After the rather straightforward texts about Morag, the monster of Loch Morar, from Alexander Carmichael’s papers which we published in our last blog, here is what seems both from the handwriting and paper to be a later description – and a much more elaborate one at that – about the mysterious creature:
The Morag dwells in Loch Morar. She gives her name to the lake and still appears when any of the old Macdonalds of Morar die. Like the other water deities she is half human half fish. The lower portions of her body is in the form of a grilse and the upper in the form of a small woman of highly developed breasts with long flowing yellow hair falling down her snow white back and breast. She is represented as being fair, beautiful and very timid and never seen save when one of the Morar family dies or when the clan falls in battle. Then she is seen rushing about with great speed and is heard wailing in great distress bemoaning and weeping the loss of the House of Morar laid desolate.
The Morag has often brought out of their houses at night the people living along the shores of the lake and in the neighbourhood of her haunts causing much anxiety to the men and much sore weeping to the women. When the Morag was heard weeping and wailing the most thoughtless became serious and the most obdurate became subdued.
Old [ ] Macdougall, crofter, Mallaig Bheag [said] that the horn of the steamer, the shriek of the train and the crank of the rifle were inimical to the Morag giving no peace no rest no repose to bird or beast or fish day or night driving them all from their habitats to their secret hiding places in the recesses of sea and lake and mountain.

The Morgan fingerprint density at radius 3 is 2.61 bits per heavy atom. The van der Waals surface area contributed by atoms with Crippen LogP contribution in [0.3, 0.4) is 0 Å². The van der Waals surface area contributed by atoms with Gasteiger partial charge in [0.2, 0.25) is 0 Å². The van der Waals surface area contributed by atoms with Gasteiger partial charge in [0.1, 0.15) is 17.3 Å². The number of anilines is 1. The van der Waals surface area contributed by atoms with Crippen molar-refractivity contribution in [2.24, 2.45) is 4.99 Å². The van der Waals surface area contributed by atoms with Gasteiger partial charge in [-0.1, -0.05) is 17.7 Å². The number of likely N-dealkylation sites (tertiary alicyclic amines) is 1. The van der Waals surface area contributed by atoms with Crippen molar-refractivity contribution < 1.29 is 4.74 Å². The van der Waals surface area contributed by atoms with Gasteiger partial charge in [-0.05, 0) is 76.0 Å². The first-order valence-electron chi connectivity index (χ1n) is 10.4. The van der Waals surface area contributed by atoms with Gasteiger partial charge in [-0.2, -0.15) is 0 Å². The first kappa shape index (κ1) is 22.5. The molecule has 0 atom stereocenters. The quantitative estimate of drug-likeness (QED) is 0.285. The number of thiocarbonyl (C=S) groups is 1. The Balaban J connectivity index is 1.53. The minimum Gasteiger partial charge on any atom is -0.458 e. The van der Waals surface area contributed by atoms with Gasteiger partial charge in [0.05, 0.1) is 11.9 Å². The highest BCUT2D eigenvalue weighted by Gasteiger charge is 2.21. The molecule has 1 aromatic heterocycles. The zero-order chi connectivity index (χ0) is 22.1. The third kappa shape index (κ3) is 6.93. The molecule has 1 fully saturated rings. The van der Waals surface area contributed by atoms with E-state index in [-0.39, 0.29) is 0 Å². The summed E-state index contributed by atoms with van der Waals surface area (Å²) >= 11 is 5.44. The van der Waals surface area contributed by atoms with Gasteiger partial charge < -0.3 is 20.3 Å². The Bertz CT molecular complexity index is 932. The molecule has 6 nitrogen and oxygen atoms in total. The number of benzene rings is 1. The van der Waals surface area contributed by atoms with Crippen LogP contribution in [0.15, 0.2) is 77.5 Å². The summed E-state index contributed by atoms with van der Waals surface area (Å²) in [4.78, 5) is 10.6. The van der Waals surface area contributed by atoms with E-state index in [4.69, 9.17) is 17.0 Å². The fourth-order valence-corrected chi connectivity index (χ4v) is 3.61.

Macdougall described the Morag her form and face her hair and breasts her weeping and waling her rushing to and fro on the water with force and reality that carried conviction! The writer caught himself several times giving furtive glances away from his book to the calm bosom of Loch Morar in the late autumn eve. [CW493 fos.36–7]
Clearly, these aren’t field notes. The text is much more like an article or short speech worked up from earlier reminiscences. And what about Eòghan Dùghallach’s missing first name? Has Carmichael simply forgotten it (so casting doubt on the accuracy of other memories in the piece?), or has he hesitated between choosing Ewan or Hugh for his English translation?
For folklore archivists, Carmichael’s mention of ‘his book’ in passing in the final sentence is interesting. We don’t have any extant field notebook dating to 1902 in the collection, only later transcriptions. Is the folklorist describing the scene accurately? If he is, then we have tantalising evidence for a missing Carmichael notebook. What then happened to it? If the book contained lore gathered in the Island of Eigg, which the folklorist visited before he reached the mainland at Morar, it might just be possible that the missing book could have ended up in the collection of Carmichael’s assistant, that famous Eigeach the Rev. Kenneth MacLeod.
There is one obvious difference in this third description from the two earlier reports in Carmichael’s hand: the detailed mermaid-like depiction of Mòrag, part of which at least was supposedly supplied by Ewan MacDougall. This is quite a transformation from the not very thrilling description of her as appearing in a cnap dubh or ‘black lump’ in the second text. There may possibly be hints of a more attractive Morag in Carmichael’s notes there that the creature was described as ‘Morag dhubh – black Morag – morally not physically’. And Morag was certainly a ‘she’, who had once spoken to somebody at the far end of the loch – a rather difficult accomplishment for a cnap dubh.
On the other hand, it may be that Alexander Carmichael had met somebody in between writing the second and third texts who supplied him with a rather different picture of The Morag – or at least reinforced what he had already heard. We shall turn to this talented but tragic character in our next blog about Morag, the monster of Loch Morar.
References: CW493 fos. 36–7.
Image: Loch Morar